Vietnam's coffee exports grind their way through historic drought

By Bui Hong Nhung   August 30, 2016 | 04:38 pm GMT+7

Forecasts have increased by 50 percent in the wake of positive figures. 

Vietnam’s coffee exports hit 1.27 million tons in the first eight months of 2016, surging 40 percent compared to the same period last year, according to data from from the Ministry of Agriculture and Rural Development.

Export value also grew by 20.7 percent on-year to touch $2.25 billion.

These results have prompted the Vietnam Coffee and Cocoa Association (Vicofa) to adjust its forecast for coffee exports this year up to 1.5 million tons from the one million tons previously predicted.

Vietnam mainly exports raw coffee materials, so trading prices were set fairly low.

The average export price of Vietnamese coffee was $1,754 per ton, down 14.5 percent on year, while the average price of coffee traded globally was $2,367 per ton, according to the International Coffee Organization.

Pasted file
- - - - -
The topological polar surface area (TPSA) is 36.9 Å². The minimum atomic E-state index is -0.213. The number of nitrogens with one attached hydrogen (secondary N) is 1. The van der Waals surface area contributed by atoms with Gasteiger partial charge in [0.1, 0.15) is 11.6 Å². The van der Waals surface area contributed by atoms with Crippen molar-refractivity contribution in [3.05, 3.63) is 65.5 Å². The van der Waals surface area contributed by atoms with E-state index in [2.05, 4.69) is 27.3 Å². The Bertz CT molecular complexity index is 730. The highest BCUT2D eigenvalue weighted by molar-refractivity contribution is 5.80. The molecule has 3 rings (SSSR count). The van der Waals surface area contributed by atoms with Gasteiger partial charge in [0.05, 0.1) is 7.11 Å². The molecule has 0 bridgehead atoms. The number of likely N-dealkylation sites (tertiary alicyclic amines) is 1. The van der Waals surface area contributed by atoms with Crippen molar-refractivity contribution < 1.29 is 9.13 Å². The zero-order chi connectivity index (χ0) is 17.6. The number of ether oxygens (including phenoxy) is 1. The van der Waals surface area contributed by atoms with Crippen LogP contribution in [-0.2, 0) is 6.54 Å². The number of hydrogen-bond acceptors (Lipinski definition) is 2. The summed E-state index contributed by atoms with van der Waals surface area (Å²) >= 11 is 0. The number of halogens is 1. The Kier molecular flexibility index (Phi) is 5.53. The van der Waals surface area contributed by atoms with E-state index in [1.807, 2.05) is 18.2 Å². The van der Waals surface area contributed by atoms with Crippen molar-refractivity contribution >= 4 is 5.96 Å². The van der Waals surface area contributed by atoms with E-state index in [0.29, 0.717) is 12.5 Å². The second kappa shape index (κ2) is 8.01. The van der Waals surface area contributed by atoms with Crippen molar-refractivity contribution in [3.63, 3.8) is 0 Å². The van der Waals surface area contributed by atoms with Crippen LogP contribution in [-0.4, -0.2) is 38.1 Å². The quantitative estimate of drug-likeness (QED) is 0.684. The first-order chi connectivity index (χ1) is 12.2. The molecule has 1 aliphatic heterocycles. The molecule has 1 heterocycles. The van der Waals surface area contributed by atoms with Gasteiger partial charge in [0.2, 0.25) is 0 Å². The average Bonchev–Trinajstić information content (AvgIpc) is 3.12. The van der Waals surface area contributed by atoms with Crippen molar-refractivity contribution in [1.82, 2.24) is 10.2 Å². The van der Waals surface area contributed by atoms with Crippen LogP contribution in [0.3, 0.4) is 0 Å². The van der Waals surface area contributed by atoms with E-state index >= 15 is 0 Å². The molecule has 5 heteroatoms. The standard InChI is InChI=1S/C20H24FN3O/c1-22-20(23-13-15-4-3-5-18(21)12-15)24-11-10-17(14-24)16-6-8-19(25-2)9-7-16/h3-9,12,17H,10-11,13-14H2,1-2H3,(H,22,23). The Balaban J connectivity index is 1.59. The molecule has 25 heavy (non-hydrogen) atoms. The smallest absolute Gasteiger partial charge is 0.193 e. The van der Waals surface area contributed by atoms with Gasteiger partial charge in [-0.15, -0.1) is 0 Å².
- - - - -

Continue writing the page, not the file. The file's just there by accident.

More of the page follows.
Since the end of 2015, an historic drought coupled with saltwater intrusion have hit the Mekong Delta region as well as the Central Highlands, Vietnam’s coffee belt. The worst drought in a century has ruined 18 percent of Vietnam’s coffee plantations or some 110,000 hectares of coffee.

Many farmers have been forced to cut down their coffee trees to make way for pepper crops, which offer higher returns and require less water.

Vicofa forecasts that the drought could also hit the 2016-2017 coffee harvest that starts in October, with numbers falling by up to 30 percent from the 1.63 million tons collected in 2015-2016.

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